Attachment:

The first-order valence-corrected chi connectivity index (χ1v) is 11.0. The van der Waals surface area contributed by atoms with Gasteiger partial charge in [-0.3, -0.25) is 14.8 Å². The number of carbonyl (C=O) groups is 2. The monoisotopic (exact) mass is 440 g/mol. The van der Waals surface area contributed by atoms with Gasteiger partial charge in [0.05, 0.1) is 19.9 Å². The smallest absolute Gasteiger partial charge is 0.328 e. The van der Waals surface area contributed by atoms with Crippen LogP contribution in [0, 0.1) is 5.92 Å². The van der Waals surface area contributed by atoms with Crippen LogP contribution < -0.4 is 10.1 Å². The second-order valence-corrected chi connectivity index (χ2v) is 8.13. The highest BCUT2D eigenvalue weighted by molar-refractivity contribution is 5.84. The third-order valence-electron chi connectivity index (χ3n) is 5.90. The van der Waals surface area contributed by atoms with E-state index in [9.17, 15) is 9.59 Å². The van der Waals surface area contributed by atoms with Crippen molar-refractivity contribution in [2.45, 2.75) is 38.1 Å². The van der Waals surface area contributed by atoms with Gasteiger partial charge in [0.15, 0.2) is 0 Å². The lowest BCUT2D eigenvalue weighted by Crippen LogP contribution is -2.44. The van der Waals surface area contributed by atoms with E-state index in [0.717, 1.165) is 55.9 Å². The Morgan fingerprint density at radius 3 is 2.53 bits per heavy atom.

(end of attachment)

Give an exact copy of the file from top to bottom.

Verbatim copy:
The first-order valence-corrected chi connectivity index (χ1v) is 11.0. The van der Waals surface area contributed by atoms with Gasteiger partial charge in [-0.3, -0.25) is 14.8 Å². The number of carbonyl (C=O) groups is 2. The monoisotopic (exact) mass is 440 g/mol. The van der Waals surface area contributed by atoms with Gasteiger partial charge in [0.05, 0.1) is 19.9 Å². The smallest absolute Gasteiger partial charge is 0.328 e. The van der Waals surface area contributed by atoms with Crippen LogP contribution in [0, 0.1) is 5.92 Å². The van der Waals surface area contributed by atoms with Crippen LogP contribution < -0.4 is 10.1 Å². The second-order valence-corrected chi connectivity index (χ2v) is 8.13. The highest BCUT2D eigenvalue weighted by molar-refractivity contribution is 5.84. The third-order valence-electron chi connectivity index (χ3n) is 5.90. The van der Waals surface area contributed by atoms with E-state index in [9.17, 15) is 9.59 Å². The van der Waals surface area contributed by atoms with Crippen molar-refractivity contribution in [2.45, 2.75) is 38.1 Å². The van der Waals surface area contributed by atoms with Gasteiger partial charge in [0.15, 0.2) is 0 Å². The lowest BCUT2D eigenvalue weighted by Crippen LogP contribution is -2.44. The van der Waals surface area contributed by atoms with E-state index in [0.717, 1.165) is 55.9 Å². The Morgan fingerprint density at radius 3 is 2.53 bits per heavy atom.